One of the things I love about this recipe is how customizable it is . You can add raisins (my hubby likes this), or walnuts (for me). You can cut the sugar (for kids), make the crust thinner (my sister) or thicker (my mom). Use more or less butter (said no one ever). Serve with cream, or ice cream, or just with a fork. It’s easy enough for a weeknight dessert, or special enough for a weekend brunch. I hope you enjoy it.
Makes 4 servings. Recipe inspired by the tiny cookbook Recipes from the Pennsylvania Dutch Country (no link)
pie crust ingredients
- 2 cups Flour
- ½ tsp Salt
- ⅔ cup Shortening, or Butter, or a combination
- 6 tbsp Ice-Cold Water, plus more as needed
- 4 small, tart Apples (such as Granny Smith), peeled and cored
- ¾ cup Brown Sugar
- ½ tsp Salt
- 1 tsp Cinnamon
- 1 tsp Nutmeg
- ½ cup Raisins (optional), preferably golden
- ½ cup Walnuts (optional), chopped
- 4 tbsp Butter, divided into 1 tbsp slices
- Preheat oven to 375°
- Prepare the pie crust.
- Mix the flour and salt in a large mixing bowl.
- Cut in the shortening or butter with your fingers, two knives, or a pastry cutter until the pieces are the size of small peas. Do not over mix.
- Sprinkle 6 tablespoons of water over the mixture, and gently mix until all of the flour is moistened and can combine into a single ball. Do not over mix.
- Divide the dough into four balls. Refrigerate 15 minutes.
- Roll each ball into a large square, about ¼” thick.
- In a mixing bowl, combine the sugar, salt, cinnamon, nutmeg. Gently roll each peeled, cored apple in the spice mixture, and save the remaining mixture.
- Place one apple into the center of each square.
- If you are using nuts or raisins, add them to the mixture now.
- Fill each apple core with a portion of the mixture.
- Place one tablespoon on top of each apple.
- Bring the corners of the dough to the top of the apple and seal by pricking with a fork 3-4 times. This is the part where, if you don’t seal well, your apple will undress in the oven. I like to mark what is on the inside with a couple of pieces on the outside. For example, I hate raisins, and there is nothing worse than a raisin surprise. So, I put a couple raisins on the top of the dough so that I know which apples have raisins in them.
- Bake for 30 minutes. Cool for 5 minutes.
- Serve warm with cream. Or milk. Or ice cream.
I am constantly trying to find healthy, delicious foods to feed my toddler. He’s not a picky eater. Sure, he loves a good purée pack as much as the next kid, but he’d really rather have whatever I am eating; paella, BBQ chicken, arroz con pollo. You name it, he is interested in my food.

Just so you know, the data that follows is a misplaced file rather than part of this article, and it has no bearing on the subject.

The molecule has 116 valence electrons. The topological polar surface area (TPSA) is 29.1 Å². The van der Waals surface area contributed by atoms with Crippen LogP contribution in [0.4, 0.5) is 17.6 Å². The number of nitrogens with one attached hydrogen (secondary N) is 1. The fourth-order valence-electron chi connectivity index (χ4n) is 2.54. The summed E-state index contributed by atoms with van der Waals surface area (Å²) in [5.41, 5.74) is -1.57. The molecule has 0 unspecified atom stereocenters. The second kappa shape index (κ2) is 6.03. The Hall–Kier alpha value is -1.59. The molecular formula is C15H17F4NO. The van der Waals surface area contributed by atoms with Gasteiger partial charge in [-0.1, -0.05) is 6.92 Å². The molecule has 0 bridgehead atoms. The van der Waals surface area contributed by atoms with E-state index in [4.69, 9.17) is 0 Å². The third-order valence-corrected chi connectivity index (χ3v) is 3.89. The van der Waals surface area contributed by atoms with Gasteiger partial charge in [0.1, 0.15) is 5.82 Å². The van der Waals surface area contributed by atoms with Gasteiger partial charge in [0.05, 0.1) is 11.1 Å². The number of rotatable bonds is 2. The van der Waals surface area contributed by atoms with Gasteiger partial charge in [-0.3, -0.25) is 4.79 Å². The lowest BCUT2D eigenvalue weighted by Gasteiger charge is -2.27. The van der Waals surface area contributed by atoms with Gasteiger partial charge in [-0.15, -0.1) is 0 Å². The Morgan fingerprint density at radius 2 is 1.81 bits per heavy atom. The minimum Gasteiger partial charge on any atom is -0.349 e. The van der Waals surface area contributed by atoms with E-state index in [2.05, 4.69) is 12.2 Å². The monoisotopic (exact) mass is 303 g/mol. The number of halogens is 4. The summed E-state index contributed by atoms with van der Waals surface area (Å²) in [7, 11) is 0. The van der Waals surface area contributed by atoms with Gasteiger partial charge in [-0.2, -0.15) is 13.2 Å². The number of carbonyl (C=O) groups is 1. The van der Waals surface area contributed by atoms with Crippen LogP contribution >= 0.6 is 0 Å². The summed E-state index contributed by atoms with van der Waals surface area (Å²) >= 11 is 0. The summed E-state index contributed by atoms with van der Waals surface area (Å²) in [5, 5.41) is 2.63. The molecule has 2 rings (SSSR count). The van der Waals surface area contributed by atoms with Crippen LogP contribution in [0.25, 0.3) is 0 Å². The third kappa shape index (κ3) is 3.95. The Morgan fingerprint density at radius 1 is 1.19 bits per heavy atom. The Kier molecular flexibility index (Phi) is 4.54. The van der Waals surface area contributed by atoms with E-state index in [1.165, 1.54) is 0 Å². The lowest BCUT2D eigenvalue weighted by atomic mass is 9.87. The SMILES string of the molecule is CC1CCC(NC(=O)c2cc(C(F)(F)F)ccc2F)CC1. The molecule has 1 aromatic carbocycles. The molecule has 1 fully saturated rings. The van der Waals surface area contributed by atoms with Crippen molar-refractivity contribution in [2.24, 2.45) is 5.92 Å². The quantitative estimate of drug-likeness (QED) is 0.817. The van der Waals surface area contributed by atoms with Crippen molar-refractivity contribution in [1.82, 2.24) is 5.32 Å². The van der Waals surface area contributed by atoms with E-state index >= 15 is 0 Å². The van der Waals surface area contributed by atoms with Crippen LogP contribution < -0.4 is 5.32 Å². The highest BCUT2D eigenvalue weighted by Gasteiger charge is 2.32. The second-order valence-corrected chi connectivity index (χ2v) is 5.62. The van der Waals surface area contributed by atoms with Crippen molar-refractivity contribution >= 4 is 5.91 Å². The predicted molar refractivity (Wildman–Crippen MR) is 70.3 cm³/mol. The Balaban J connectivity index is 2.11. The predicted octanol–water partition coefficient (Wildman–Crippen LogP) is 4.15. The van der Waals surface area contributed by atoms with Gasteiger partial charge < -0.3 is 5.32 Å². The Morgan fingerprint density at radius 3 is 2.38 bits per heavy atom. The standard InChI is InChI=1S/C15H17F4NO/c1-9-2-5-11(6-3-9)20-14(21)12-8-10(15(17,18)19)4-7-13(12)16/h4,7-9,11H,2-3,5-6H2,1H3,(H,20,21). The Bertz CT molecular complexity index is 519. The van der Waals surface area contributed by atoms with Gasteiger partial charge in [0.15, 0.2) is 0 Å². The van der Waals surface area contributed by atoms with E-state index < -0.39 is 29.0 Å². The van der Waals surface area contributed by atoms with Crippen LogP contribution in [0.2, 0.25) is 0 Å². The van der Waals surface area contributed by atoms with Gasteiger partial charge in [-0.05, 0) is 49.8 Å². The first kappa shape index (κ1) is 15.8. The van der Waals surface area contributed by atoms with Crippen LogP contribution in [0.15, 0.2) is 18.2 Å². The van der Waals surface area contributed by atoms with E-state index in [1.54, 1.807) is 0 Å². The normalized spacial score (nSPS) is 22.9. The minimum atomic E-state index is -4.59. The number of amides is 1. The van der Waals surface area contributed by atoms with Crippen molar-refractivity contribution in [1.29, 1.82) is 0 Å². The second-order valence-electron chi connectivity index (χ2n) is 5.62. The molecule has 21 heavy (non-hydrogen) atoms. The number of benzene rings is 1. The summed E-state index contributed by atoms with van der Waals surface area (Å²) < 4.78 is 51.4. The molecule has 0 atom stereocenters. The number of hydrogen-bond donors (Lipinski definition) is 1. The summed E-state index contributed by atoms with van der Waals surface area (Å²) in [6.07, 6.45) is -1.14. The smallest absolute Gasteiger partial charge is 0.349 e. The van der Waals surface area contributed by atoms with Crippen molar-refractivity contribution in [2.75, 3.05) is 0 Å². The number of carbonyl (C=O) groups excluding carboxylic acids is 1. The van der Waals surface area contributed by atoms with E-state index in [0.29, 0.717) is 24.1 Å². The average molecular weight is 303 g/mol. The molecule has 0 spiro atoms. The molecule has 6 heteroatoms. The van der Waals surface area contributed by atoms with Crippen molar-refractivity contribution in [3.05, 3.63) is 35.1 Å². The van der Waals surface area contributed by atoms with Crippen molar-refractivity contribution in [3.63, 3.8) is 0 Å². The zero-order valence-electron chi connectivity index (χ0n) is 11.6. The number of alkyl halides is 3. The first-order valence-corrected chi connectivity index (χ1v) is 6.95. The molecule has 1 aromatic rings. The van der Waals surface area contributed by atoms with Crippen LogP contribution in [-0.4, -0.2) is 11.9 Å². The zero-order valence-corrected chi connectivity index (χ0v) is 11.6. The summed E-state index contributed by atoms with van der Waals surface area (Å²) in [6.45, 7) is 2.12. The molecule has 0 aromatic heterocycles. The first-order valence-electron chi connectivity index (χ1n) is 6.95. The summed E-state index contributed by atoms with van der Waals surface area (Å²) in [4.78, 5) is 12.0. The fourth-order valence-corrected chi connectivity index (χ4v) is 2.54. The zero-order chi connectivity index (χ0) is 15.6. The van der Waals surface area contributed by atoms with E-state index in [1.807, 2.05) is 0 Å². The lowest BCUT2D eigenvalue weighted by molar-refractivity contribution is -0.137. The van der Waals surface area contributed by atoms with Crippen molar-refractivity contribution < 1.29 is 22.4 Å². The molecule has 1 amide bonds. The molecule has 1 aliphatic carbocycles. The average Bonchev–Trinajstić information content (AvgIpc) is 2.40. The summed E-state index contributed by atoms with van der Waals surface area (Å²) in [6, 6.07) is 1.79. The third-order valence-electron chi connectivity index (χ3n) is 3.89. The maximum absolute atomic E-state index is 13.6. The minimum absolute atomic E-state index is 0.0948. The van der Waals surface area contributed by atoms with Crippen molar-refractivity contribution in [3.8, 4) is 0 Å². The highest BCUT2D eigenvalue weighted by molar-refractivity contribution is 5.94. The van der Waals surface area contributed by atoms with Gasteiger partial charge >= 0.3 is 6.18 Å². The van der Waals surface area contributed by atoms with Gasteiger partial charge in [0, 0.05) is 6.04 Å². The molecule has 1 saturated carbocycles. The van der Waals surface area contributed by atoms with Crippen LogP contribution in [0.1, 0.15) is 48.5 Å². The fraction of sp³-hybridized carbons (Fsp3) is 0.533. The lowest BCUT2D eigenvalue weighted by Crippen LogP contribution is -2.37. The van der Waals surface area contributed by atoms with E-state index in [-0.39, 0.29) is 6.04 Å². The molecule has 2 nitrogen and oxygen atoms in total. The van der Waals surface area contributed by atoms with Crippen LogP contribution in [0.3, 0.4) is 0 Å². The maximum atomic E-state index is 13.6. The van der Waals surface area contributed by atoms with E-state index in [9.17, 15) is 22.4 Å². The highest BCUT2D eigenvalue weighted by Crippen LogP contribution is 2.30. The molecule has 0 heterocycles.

So I often find myself making a large meal on Sundays for him to consume all week; roast chicken, fideo, meatloaf and mashed potatoes. I try to keep the salt, sugar and fat to a minimum, but don’t hesitate with spices. I try to stuff veggies into everything because he loves meat and bread and I worry he’s not getting enough vitamins.
As such, I spent some time trying to find bread recipes that aren’t too loaded with sugar or oil, taste good, are easy to make, and have some nutrition.
Enter Zucchini Bread.
This recipe is adapted from Simply Recipes, includes tons of zucchini, but I’ve cut back on the oils and sugars. Even with these compromises it is still delicious. I’ve tried various combinations of cuts, and this is the best balance of moist sweetness and fluffiness.
This post contains photos from two different bakes, one with a large grate, and one small. You can use either, I prefer a large grate.
Baby Bear Zucchini Bread
Makes two loaves. Recipe inspired by Simply Recipes
- 2 tsps Butter, for greasing the pans
- 1 tbsp ground Cinnamon, for flouring the pans
- 3-4 cups Zucchini, grated
- 1 ½ cups Whole Wheat Flour
- 1 ½ cups All Purpose Flour
- 2 tsp Baking Soda
- 2 tsp ground Cinnamon
- ½ tsp ground Ginger
- ¼ tsp ground Nutmeg, freshly grated if you can
- ¾ cup Sugar
- 2 Eggs, beaten
- 2 tsp Vanilla Extract
- ½ tsp Salt
- ¾ cup Applesauce
- Preheat the oven to 350°. Butter two 9″ x 5″ loaf pans. Add the entire tbsp of cinnamon to one pan, shake around to coat, then pour excess into second pan and shake to coat.
- Place the grated zucchini in a sieve or colander over a bowl to drain excess moisture. Or place between several paper towels and gently squeeze.
- In a large bowl, whisk together flour, baking soda, two tsp cinnamon, ginger, and nutmeg.
- In another large bowl, whisk together sugar, eggs, vanilla and salt. Stir in the drained zucchini and applesauce.
- Add the flour mixture to the zucchini mixture in batches, stirring after each addition.
- Divide the batter equally into the two loaf pans. Bake for 50 minutes until a test comes out clean. Cool in pans for at least 10 minutes.
Serve sliced bread warm with room temperature butter to adults.
Serve bread cubes to toddlers a couple at a time. If your kids are like mine, they will shove all the cubes in their mouth at once.